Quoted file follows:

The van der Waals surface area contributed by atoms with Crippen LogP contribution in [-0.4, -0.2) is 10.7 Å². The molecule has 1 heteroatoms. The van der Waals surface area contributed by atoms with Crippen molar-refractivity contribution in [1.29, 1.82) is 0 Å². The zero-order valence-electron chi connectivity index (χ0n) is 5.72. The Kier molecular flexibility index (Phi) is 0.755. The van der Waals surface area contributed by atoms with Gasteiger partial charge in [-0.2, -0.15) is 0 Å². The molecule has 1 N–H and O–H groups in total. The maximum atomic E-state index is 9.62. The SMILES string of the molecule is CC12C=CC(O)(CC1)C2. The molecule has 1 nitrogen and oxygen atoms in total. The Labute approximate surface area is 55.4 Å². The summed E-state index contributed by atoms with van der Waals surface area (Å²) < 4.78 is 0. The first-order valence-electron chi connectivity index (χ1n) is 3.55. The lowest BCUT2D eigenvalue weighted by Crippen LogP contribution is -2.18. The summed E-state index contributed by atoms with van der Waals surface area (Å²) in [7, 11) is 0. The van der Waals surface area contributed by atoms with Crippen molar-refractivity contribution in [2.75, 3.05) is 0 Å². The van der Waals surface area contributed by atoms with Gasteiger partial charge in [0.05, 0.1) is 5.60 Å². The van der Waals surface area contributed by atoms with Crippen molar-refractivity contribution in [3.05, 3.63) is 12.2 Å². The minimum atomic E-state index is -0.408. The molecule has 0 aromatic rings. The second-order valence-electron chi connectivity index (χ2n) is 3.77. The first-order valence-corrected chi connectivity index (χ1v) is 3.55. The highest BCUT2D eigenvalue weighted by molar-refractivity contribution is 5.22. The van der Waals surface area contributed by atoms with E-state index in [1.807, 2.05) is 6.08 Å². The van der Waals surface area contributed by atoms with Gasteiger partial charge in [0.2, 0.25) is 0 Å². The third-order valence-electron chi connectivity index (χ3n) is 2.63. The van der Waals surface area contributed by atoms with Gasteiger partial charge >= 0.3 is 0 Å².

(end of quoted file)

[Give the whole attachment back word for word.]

The van der Waals surface area contributed by atoms with Crippen LogP contribution in [-0.4, -0.2) is 10.7 Å². The molecule has 1 heteroatoms. The van der Waals surface area contributed by atoms with Crippen molar-refractivity contribution in [1.29, 1.82) is 0 Å². The zero-order valence-electron chi connectivity index (χ0n) is 5.72. The Kier molecular flexibility index (Phi) is 0.755. The van der Waals surface area contributed by atoms with Gasteiger partial charge in [-0.2, -0.15) is 0 Å². The molecule has 1 N–H and O–H groups in total. The maximum atomic E-state index is 9.62. The SMILES string of the molecule is CC12C=CC(O)(CC1)C2. The molecule has 1 nitrogen and oxygen atoms in total. The Labute approximate surface area is 55.4 Å². The summed E-state index contributed by atoms with van der Waals surface area (Å²) < 4.78 is 0. The first-order valence-electron chi connectivity index (χ1n) is 3.55. The lowest BCUT2D eigenvalue weighted by Crippen LogP contribution is -2.18. The summed E-state index contributed by atoms with van der Waals surface area (Å²) in [7, 11) is 0. The van der Waals surface area contributed by atoms with Crippen molar-refractivity contribution in [2.75, 3.05) is 0 Å². The van der Waals surface area contributed by atoms with Gasteiger partial charge in [0.05, 0.1) is 5.60 Å². The van der Waals surface area contributed by atoms with Crippen molar-refractivity contribution in [3.05, 3.63) is 12.2 Å². The minimum atomic E-state index is -0.408. The molecule has 0 aromatic rings. The second-order valence-electron chi connectivity index (χ2n) is 3.77. The first-order valence-corrected chi connectivity index (χ1v) is 3.55. The highest BCUT2D eigenvalue weighted by molar-refractivity contribution is 5.22. The van der Waals surface area contributed by atoms with E-state index in [1.807, 2.05) is 6.08 Å². The van der Waals surface area contributed by atoms with Gasteiger partial charge in [0.2, 0.25) is 0 Å². The third-order valence-electron chi connectivity index (χ3n) is 2.63. The van der Waals surface area contributed by atoms with Gasteiger partial charge >= 0.3 is 0 Å².